How to go about it? We used Chairman Mao's philosophical thinking to analyse the question of explosives and concluded that they are most effective against hard objects and less useful against soft objects. Basing ourselves on this analysis, we wrapped thick straw matting around the pillars before setting off the blasts. It worked. When the blasts came, the reinforced concrete pillars flew into pieces, while the equipment, pipes and wiring were not affected. The rush job was thus completed in 15 days and nights.
   Practice has proved to me that materialist dialectics is the key to the treasure house of the universe. If we get a firm grip on this ideological weapon, we can see clearly and become wiser and can know and grasp the laws governing objective things and overcome difficulties in moving ahead.

Resolving Contradictions in Struggle Between the Two Lines

   In my work I often run up against specific contradictions in production. Of course all these contradictions should be resolved by applying Chairman Mao's philosophical thinking. But the purpose of our studying Chairman Mao's philosophical thinking is primarily to apply it to guide us in class struggle and to solve the principal contradiction of the struggle between the proletarian revolutionary line and the bourgeois reactionary line. Only in this way can we continue the revolution and consolidate and strengthen the dictatorship of the proletariat. If we are engrossed in grasping specific contradictions in production, we'll lose our bearings in the complicated class struggle and the struggle between the two lines and vacillate. Only when we implant the Party's basic line in our minds can we have a clear political orientation.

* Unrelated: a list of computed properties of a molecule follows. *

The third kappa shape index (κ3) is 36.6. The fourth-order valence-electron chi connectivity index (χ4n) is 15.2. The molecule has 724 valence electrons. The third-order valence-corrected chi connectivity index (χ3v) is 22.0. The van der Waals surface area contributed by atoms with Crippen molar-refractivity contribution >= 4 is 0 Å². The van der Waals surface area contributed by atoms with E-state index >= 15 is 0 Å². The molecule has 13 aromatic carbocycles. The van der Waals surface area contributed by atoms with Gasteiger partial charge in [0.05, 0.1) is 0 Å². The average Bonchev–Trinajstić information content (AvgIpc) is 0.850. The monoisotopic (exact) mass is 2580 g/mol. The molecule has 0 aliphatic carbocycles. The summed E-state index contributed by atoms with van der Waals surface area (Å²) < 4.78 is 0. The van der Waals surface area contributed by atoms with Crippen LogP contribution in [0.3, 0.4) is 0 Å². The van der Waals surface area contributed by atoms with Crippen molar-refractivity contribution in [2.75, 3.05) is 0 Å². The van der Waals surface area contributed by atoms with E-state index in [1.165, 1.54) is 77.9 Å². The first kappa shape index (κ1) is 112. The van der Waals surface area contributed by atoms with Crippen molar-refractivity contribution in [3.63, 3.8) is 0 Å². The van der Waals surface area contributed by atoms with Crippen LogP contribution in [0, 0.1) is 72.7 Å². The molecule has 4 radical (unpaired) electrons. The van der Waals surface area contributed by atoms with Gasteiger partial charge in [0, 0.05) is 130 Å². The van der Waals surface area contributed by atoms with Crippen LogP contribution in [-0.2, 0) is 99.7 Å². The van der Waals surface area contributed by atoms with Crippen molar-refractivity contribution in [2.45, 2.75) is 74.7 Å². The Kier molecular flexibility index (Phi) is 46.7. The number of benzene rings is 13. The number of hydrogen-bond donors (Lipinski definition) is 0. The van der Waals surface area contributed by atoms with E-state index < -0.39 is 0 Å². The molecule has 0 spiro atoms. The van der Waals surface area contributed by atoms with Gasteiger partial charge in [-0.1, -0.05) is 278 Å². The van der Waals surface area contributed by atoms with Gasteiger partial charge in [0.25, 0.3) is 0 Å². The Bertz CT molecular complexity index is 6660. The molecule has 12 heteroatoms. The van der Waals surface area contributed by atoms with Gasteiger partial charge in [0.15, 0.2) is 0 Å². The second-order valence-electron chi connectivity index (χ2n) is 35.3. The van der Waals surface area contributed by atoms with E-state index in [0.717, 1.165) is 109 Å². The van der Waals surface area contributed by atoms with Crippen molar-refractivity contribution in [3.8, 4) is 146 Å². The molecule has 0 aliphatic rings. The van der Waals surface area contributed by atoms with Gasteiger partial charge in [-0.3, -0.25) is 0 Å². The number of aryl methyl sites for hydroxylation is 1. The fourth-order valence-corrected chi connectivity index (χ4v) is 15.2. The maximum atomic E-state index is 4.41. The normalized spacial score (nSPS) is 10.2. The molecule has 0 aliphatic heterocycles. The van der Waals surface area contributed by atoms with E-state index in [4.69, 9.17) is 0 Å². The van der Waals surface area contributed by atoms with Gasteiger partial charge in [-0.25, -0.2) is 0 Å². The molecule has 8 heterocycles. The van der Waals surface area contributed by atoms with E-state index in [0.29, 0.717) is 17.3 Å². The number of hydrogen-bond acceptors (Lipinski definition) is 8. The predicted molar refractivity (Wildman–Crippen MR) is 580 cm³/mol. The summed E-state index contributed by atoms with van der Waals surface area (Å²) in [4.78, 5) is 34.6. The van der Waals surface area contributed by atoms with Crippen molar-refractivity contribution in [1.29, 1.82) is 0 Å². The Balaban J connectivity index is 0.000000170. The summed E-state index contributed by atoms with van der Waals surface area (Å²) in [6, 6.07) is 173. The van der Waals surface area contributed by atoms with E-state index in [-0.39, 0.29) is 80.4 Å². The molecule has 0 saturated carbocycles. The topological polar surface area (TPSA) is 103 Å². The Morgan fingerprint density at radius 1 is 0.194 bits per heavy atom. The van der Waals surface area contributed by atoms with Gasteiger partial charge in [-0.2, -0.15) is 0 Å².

During the Great Proletarian Cultural Revolution, we severely criticized the counter-revolutionary revisionist rubbish of "giving first place to technique" and understood more clearly that whether we gave first place to technique or let politics take command was a struggle between the capitalist road and the socialist road and between the two lines. The renegade, hidden traitor and scab Liu Shao-chi and his agents insisted on "giving first place to technique" to realize their aim of restoring capitalism,
   Last year, eight young workers joined our team. At first, they worked quite well. But they soon became unwilling to be plumbers, thinking that the work was exhausting and dirty. One time when we were making pipe elbows, all of us were tired and soaked in sweat. One of them remarked how much one had to sweat in this work. We told him: "In making revolution, we must not be afraid of sweating and getting tired. We should take up the heavy load for the revolution even if our sweat is enough to float a ship."